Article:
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  • Mary Davis

Creating a Tech Sabbath


Just think.

There can be a precious day of the week when we don't wake up and look at the phone.

A day when we can linger longer in our morning meditation.

A day when we can stretch, breathe and align without a phone chirping on the corner of the yoga mat.

There can be a day when our gratitude practice is not confined to a time of day, but a joyful lingering with the gifts of this precious moment.

A day to read, to contemplate, to welcome, to rejuvenate, to be and to allow.

And we can create this day.

The word Sabbath originates in the word sabat, meaning to stop or to rest.

It honors God’s rest following six magnificent days of creation.

So it only makes sense that we, too, need rest after six long days of creation.

We need the space to remember the tender truth that most real creation doesn’t take place on the phone.

It happens in the heart.

The heart deserves uninterrupted time to integrate the lessons of the magnificent co-creation of the past six days.

The Sabbath is a day to honor the sacred spirit, remembering that our wisdom and clarity originate in moments of stillness and listening.

So after all of our doing this week, it is a retreat for the soul to step off the train of 24/7 connectivity to bask in uninterrupted being.

Consider unplugging for one day each week to recharge your heart, create with your hands, nourish your soul and answer the call of spirit.

It just might be the most transformative thing you've done in a very long time.

Blessings, dear ones, as you enhance your sense of peace so that you are clear, calm and healthy as you share your beautiful gifts with the world.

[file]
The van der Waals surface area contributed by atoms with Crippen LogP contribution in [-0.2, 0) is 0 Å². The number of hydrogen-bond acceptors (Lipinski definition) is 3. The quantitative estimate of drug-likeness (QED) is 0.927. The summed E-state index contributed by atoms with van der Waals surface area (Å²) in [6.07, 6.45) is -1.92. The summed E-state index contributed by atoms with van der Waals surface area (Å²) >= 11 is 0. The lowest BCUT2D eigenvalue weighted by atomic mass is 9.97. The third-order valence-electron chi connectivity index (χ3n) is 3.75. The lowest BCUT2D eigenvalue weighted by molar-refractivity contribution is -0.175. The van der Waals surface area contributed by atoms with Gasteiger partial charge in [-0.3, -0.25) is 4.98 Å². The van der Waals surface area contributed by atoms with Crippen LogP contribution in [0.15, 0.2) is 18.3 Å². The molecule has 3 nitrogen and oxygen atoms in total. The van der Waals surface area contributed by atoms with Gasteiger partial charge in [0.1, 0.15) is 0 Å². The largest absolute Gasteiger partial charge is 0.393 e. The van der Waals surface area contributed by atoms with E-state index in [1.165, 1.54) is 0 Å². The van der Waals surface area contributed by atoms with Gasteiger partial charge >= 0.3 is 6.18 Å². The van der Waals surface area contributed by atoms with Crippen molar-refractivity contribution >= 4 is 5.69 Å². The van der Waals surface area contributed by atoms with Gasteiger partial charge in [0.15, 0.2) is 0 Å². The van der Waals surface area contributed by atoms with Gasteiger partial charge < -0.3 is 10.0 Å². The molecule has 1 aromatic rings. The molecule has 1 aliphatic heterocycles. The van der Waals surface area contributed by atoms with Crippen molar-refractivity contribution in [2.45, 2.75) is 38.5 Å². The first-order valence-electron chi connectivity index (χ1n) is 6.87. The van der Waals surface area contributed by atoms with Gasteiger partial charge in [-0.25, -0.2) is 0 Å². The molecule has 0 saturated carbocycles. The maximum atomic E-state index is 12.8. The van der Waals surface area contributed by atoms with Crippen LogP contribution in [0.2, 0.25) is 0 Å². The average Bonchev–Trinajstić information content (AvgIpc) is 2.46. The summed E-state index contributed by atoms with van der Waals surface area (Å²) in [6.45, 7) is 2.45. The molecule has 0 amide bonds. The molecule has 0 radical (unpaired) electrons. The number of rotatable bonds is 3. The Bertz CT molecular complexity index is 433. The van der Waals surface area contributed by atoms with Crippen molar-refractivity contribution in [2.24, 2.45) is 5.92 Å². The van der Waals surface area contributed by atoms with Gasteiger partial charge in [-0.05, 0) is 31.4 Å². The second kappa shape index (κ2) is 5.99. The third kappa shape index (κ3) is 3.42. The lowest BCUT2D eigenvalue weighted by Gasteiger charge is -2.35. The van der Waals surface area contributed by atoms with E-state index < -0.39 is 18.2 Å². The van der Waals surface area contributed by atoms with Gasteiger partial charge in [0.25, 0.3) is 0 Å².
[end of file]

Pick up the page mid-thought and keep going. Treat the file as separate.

In The World:

  • Plan for a day or part of a day when you refrain from social media, online shopping and email. Check your accounts a few times during the day if you need to, but don’t feel compelled to answer what can be answered tomorrow. Your friends and colleagues will get used to it.

  • Your time can be completely unscheduled, or you can have at the ready a good book, your journal, some cooking or hobby supplies, your kayak, your walking shoes—whatever supports your favorite contemplative activities. Time spent in nature is especially effective in walking the soul back home.

  • Do something with your family or a friend without electronics. Discover each other in a new way.

In The Heart:

  • I joyfully allow myself a day of rest and renewal, of lingering and listening, of being and allowing.

Sabbath: a day to feed the soul and remember who we are without electronics. - Mary Davis

This post is from the book Every Day Spirit: A Daybook of Wisdom, Joy and Peace.

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